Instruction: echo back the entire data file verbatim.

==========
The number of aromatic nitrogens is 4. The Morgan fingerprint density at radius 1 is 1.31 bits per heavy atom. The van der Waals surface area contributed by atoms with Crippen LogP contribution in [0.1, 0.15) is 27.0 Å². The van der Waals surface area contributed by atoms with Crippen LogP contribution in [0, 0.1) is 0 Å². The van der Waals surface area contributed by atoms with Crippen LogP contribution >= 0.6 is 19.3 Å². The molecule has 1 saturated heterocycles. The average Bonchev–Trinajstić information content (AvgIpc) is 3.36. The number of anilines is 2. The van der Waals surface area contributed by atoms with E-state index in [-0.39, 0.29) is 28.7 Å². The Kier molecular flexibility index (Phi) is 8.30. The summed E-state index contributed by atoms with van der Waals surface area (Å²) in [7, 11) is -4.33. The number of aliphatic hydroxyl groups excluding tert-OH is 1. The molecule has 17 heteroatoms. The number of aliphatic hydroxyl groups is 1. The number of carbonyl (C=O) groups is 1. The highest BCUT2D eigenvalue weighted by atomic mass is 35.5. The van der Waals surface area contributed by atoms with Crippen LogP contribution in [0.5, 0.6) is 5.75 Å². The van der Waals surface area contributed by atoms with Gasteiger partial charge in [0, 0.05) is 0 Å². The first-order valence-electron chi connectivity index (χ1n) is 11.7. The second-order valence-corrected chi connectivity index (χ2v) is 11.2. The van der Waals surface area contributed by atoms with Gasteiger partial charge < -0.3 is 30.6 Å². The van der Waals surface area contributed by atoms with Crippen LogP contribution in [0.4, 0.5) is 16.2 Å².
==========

The number of aromatic nitrogens is 4. The Morgan fingerprint density at radius 1 is 1.31 bits per heavy atom. The van der Waals surface area contributed by atoms with Crippen LogP contribution in [0.1, 0.15) is 27.0 Å². The van der Waals surface area contributed by atoms with Crippen LogP contribution in [0, 0.1) is 0 Å². The van der Waals surface area contributed by atoms with Crippen LogP contribution >= 0.6 is 19.3 Å². The molecule has 1 saturated heterocycles. The average Bonchev–Trinajstić information content (AvgIpc) is 3.36. The number of anilines is 2. The van der Waals surface area contributed by atoms with E-state index in [-0.39, 0.29) is 28.7 Å². The Kier molecular flexibility index (Phi) is 8.30. The summed E-state index contributed by atoms with van der Waals surface area (Å²) in [7, 11) is -4.33. The number of aliphatic hydroxyl groups excluding tert-OH is 1. The molecule has 17 heteroatoms. The number of aliphatic hydroxyl groups is 1. The number of carbonyl (C=O) groups is 1. The highest BCUT2D eigenvalue weighted by atomic mass is 35.5. The van der Waals surface area contributed by atoms with Crippen LogP contribution in [0.5, 0.6) is 5.75 Å². The van der Waals surface area contributed by atoms with Gasteiger partial charge in [0, 0.05) is 0 Å². The first-order valence-electron chi connectivity index (χ1n) is 11.7. The second-order valence-corrected chi connectivity index (χ2v) is 11.2. The van der Waals surface area contributed by atoms with Gasteiger partial charge < -0.3 is 30.6 Å². The van der Waals surface area contributed by atoms with Crippen LogP contribution in [0.4, 0.5) is 16.2 Å².